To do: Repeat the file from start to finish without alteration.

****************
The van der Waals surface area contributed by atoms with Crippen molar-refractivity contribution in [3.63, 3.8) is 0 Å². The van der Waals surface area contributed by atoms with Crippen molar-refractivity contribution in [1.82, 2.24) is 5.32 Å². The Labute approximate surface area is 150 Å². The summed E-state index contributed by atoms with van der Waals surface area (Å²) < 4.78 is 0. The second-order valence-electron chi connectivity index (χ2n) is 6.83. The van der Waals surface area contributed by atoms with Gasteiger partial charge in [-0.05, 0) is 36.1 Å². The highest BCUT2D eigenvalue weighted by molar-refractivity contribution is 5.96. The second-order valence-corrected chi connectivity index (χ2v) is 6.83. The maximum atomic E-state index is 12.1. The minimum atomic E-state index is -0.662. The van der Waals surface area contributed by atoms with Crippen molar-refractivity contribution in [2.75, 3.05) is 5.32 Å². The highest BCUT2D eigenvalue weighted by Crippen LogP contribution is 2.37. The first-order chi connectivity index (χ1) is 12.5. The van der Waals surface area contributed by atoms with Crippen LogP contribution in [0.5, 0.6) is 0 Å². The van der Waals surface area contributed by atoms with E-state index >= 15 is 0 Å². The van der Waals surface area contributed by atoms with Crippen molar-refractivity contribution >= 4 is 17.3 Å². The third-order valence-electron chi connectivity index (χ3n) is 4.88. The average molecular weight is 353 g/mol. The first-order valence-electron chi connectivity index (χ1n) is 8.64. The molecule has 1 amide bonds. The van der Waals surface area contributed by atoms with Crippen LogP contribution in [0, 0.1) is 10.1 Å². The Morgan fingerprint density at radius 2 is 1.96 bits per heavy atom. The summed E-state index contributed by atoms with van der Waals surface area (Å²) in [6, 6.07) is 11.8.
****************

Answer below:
The van der Waals surface area contributed by atoms with Crippen molar-refractivity contribution in [3.63, 3.8) is 0 Å². The van der Waals surface area contributed by atoms with Crippen molar-refractivity contribution in [1.82, 2.24) is 5.32 Å². The Labute approximate surface area is 150 Å². The summed E-state index contributed by atoms with van der Waals surface area (Å²) < 4.78 is 0. The second-order valence-electron chi connectivity index (χ2n) is 6.83. The van der Waals surface area contributed by atoms with Gasteiger partial charge in [-0.05, 0) is 36.1 Å². The highest BCUT2D eigenvalue weighted by molar-refractivity contribution is 5.96. The second-order valence-corrected chi connectivity index (χ2v) is 6.83. The maximum atomic E-state index is 12.1. The minimum atomic E-state index is -0.662. The van der Waals surface area contributed by atoms with Crippen molar-refractivity contribution in [2.75, 3.05) is 5.32 Å². The highest BCUT2D eigenvalue weighted by Crippen LogP contribution is 2.37. The first-order chi connectivity index (χ1) is 12.5. The van der Waals surface area contributed by atoms with Crippen LogP contribution in [0.5, 0.6) is 0 Å². The van der Waals surface area contributed by atoms with E-state index >= 15 is 0 Å². The van der Waals surface area contributed by atoms with Crippen molar-refractivity contribution >= 4 is 17.3 Å². The third-order valence-electron chi connectivity index (χ3n) is 4.88. The average molecular weight is 353 g/mol. The first-order valence-electron chi connectivity index (χ1n) is 8.64. The molecule has 1 amide bonds. The van der Waals surface area contributed by atoms with Crippen LogP contribution in [0, 0.1) is 10.1 Å². The Morgan fingerprint density at radius 2 is 1.96 bits per heavy atom. The summed E-state index contributed by atoms with van der Waals surface area (Å²) in [6, 6.07) is 11.8.